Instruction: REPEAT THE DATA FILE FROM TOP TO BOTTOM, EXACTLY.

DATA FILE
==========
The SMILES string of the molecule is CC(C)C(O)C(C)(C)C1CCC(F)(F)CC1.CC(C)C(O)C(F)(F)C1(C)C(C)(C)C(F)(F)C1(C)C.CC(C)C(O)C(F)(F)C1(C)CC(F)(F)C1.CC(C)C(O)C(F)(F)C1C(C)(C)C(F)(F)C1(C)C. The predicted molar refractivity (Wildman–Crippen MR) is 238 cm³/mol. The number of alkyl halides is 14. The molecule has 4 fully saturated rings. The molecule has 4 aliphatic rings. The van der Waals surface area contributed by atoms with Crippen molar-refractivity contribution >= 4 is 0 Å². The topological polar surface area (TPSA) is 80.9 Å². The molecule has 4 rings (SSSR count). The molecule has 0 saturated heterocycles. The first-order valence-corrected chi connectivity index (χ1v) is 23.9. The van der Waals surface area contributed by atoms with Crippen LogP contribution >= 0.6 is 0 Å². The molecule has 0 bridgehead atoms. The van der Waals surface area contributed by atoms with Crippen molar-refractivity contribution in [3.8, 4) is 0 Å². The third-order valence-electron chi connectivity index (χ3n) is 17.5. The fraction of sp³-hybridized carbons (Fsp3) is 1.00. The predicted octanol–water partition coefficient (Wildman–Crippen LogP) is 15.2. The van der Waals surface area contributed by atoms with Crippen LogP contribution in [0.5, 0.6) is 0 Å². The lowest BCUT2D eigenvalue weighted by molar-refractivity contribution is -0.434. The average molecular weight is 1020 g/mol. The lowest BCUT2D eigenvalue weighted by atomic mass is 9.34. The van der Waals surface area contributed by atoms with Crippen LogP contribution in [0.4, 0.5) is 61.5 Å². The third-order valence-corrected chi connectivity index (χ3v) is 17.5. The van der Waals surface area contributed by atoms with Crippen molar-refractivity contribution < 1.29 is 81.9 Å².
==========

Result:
The SMILES string of the molecule is CC(C)C(O)C(C)(C)C1CCC(F)(F)CC1.CC(C)C(O)C(F)(F)C1(C)C(C)(C)C(F)(F)C1(C)C.CC(C)C(O)C(F)(F)C1(C)CC(F)(F)C1.CC(C)C(O)C(F)(F)C1C(C)(C)C(F)(F)C1(C)C. The predicted molar refractivity (Wildman–Crippen MR) is 238 cm³/mol. The number of alkyl halides is 14. The molecule has 4 fully saturated rings. The molecule has 4 aliphatic rings. The van der Waals surface area contributed by atoms with Crippen molar-refractivity contribution >= 4 is 0 Å². The topological polar surface area (TPSA) is 80.9 Å². The molecule has 4 rings (SSSR count). The molecule has 0 saturated heterocycles. The first-order valence-corrected chi connectivity index (χ1v) is 23.9. The van der Waals surface area contributed by atoms with Crippen LogP contribution >= 0.6 is 0 Å². The molecule has 0 bridgehead atoms. The van der Waals surface area contributed by atoms with Crippen molar-refractivity contribution in [3.8, 4) is 0 Å². The third-order valence-electron chi connectivity index (χ3n) is 17.5. The fraction of sp³-hybridized carbons (Fsp3) is 1.00. The predicted octanol–water partition coefficient (Wildman–Crippen LogP) is 15.2. The van der Waals surface area contributed by atoms with Crippen LogP contribution in [0.5, 0.6) is 0 Å². The lowest BCUT2D eigenvalue weighted by molar-refractivity contribution is -0.434. The average molecular weight is 1020 g/mol. The lowest BCUT2D eigenvalue weighted by atomic mass is 9.34. The van der Waals surface area contributed by atoms with Crippen LogP contribution in [0.4, 0.5) is 61.5 Å². The third-order valence-corrected chi connectivity index (χ3v) is 17.5. The van der Waals surface area contributed by atoms with Crippen molar-refractivity contribution < 1.29 is 81.9 Å².